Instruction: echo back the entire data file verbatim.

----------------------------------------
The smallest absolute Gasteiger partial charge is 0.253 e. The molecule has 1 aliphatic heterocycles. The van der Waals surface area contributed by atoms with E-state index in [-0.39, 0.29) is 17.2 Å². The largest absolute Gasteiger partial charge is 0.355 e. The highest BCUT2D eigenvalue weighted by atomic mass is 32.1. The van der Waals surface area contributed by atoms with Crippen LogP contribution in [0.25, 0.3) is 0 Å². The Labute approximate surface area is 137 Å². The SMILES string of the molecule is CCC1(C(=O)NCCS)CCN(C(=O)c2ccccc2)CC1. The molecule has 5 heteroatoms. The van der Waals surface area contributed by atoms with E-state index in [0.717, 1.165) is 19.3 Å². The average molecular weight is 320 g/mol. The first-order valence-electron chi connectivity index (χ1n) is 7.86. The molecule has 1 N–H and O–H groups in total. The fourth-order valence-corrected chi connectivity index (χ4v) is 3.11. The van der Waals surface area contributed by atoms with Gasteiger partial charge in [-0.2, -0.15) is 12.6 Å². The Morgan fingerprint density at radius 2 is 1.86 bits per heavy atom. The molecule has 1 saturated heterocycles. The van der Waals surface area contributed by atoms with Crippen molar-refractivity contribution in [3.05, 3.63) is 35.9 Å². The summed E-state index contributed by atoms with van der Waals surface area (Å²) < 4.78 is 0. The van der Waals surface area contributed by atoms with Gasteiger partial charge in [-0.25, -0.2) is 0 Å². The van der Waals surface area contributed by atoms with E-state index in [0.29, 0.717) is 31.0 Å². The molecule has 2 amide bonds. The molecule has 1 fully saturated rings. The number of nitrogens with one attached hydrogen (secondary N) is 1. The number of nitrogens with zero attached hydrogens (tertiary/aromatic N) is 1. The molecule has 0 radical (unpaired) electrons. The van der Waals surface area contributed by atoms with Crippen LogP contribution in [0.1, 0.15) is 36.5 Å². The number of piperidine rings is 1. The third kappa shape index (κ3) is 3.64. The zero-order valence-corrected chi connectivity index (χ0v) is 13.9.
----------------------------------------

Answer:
The smallest absolute Gasteiger partial charge is 0.253 e. The molecule has 1 aliphatic heterocycles. The van der Waals surface area contributed by atoms with E-state index in [-0.39, 0.29) is 17.2 Å². The largest absolute Gasteiger partial charge is 0.355 e. The highest BCUT2D eigenvalue weighted by atomic mass is 32.1. The van der Waals surface area contributed by atoms with Crippen LogP contribution in [0.25, 0.3) is 0 Å². The Labute approximate surface area is 137 Å². The SMILES string of the molecule is CCC1(C(=O)NCCS)CCN(C(=O)c2ccccc2)CC1. The molecule has 5 heteroatoms. The van der Waals surface area contributed by atoms with E-state index in [0.717, 1.165) is 19.3 Å². The average molecular weight is 320 g/mol. The first-order valence-electron chi connectivity index (χ1n) is 7.86. The molecule has 1 N–H and O–H groups in total. The fourth-order valence-corrected chi connectivity index (χ4v) is 3.11. The van der Waals surface area contributed by atoms with Gasteiger partial charge in [-0.2, -0.15) is 12.6 Å². The Morgan fingerprint density at radius 2 is 1.86 bits per heavy atom. The molecule has 1 saturated heterocycles. The van der Waals surface area contributed by atoms with Crippen molar-refractivity contribution in [3.05, 3.63) is 35.9 Å². The summed E-state index contributed by atoms with van der Waals surface area (Å²) < 4.78 is 0. The van der Waals surface area contributed by atoms with Gasteiger partial charge in [-0.25, -0.2) is 0 Å². The van der Waals surface area contributed by atoms with E-state index in [0.29, 0.717) is 31.0 Å². The molecule has 2 amide bonds. The molecule has 1 fully saturated rings. The number of nitrogens with one attached hydrogen (secondary N) is 1. The number of nitrogens with zero attached hydrogens (tertiary/aromatic N) is 1. The molecule has 0 radical (unpaired) electrons. The van der Waals surface area contributed by atoms with Crippen LogP contribution in [0.1, 0.15) is 36.5 Å². The number of piperidine rings is 1. The third kappa shape index (κ3) is 3.64. The zero-order valence-corrected chi connectivity index (χ0v) is 13.9.